Wait, is this everclear?: Everyone is battling to prove that they are the smartest, hardest working, and most in love with the company by putting in as much face time as possible. Have you ever sat in a room at 7:30 PM on a Friday when you’re completely done with you work, but you’re so determined to not be the first one out of the office? I used to try willing my coworkers to leave. My friends would be texting me all the fun things they were doing and I’d be glaring at the person in front of me yelling with my brain, “JUST FUCKING LEAVE!”
I really love you guys, and I’m not just saying that because I’m drunk: You get to work with highly experienced department heads who pass their sage knowledge onto you.
Uhhh, my stomach doesn’t feel so good: Start-ups don’t always make the best hires and if they make the wrong one the “highly experienced” department head who becomes your boss may turn out the be a highly inadequate bitch from hell. You go from loving your old boss to wanting to jam pencils into your eyeballs every time your new boss says your name. You have nightmares about her asking you to step into the conference room and have a ‘quick chat.’ Even after freeing yourself from her reign of micromanagement and terror, you’ll never look at conference rooms the same way. Conference rooms are the place where your soul goes to die.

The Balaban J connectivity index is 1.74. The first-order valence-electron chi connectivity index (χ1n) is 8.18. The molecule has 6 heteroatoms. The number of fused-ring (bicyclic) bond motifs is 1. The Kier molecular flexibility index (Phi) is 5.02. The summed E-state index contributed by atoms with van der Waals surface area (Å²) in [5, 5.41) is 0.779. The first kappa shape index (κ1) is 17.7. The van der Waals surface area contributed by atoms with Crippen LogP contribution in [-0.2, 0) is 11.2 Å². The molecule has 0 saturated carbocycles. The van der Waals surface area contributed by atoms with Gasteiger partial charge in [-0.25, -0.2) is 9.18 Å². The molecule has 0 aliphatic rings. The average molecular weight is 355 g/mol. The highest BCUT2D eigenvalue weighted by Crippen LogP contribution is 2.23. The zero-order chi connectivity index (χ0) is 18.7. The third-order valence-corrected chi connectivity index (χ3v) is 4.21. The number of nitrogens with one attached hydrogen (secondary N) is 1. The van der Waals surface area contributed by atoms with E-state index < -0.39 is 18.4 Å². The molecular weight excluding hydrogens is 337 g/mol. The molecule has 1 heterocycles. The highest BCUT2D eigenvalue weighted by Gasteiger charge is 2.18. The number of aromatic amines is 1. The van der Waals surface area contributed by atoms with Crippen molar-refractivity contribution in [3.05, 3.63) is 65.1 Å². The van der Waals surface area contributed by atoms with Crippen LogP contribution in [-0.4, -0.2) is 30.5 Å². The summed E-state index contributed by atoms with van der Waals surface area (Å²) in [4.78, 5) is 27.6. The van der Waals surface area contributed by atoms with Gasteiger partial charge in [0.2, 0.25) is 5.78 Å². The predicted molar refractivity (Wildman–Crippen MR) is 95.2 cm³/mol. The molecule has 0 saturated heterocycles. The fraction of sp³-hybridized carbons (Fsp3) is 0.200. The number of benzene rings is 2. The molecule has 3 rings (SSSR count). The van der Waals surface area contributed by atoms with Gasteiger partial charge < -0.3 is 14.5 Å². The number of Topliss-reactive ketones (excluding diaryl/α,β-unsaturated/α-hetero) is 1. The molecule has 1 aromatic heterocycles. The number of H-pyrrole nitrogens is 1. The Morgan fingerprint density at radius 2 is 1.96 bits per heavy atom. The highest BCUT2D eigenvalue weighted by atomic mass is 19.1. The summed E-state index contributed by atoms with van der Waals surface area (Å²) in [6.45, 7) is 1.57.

Wooooooooooooooo!: The office space is so open and unconventional!
Ugggghhhhhh: The lack of basic amenities. Do you have an office coffee pot? NO! NO! That takes away from margin! What about a fridge? There’s a mini fridge. It’s for 35 people. If you don’t like it, you can suck it up and go buy a burger at the McDonalds every day for lunch, because really, that’s all you can afford.
When you’re Kool-Aid drunk, you spend a lot of time telling yourself, “This will all be worth it!” You fantasize about being on the top floor of the corporate skyscraper. Sure, right now you’re doing manual labor while your friends are getting drunk at brunch, but you’re sure to be in the 30 under 30… or at least the 40 under 40. Is there a 50 under 50? You’re definitely going to be on that.
I mentioned earlier how scared I was that I’d regret leaving my start-up. I also worried that I’d regret putting in all that energy without it catapulting me to the top of the corporate ladder at an early age. In retrospect, I can honestly say that I have no regrets. In a year and a half I got an education I wouldn’t have at an entry-level job at some big company, and working non-stop helped me determine my own personal priorities.
Ok, so maybe there’s one thing I don’t love about my start-up past. I still flinch when my new boss asks me to step into the conference room for what has, thus far, only turned out to be staff birthday parties… but we all have our battle wounds.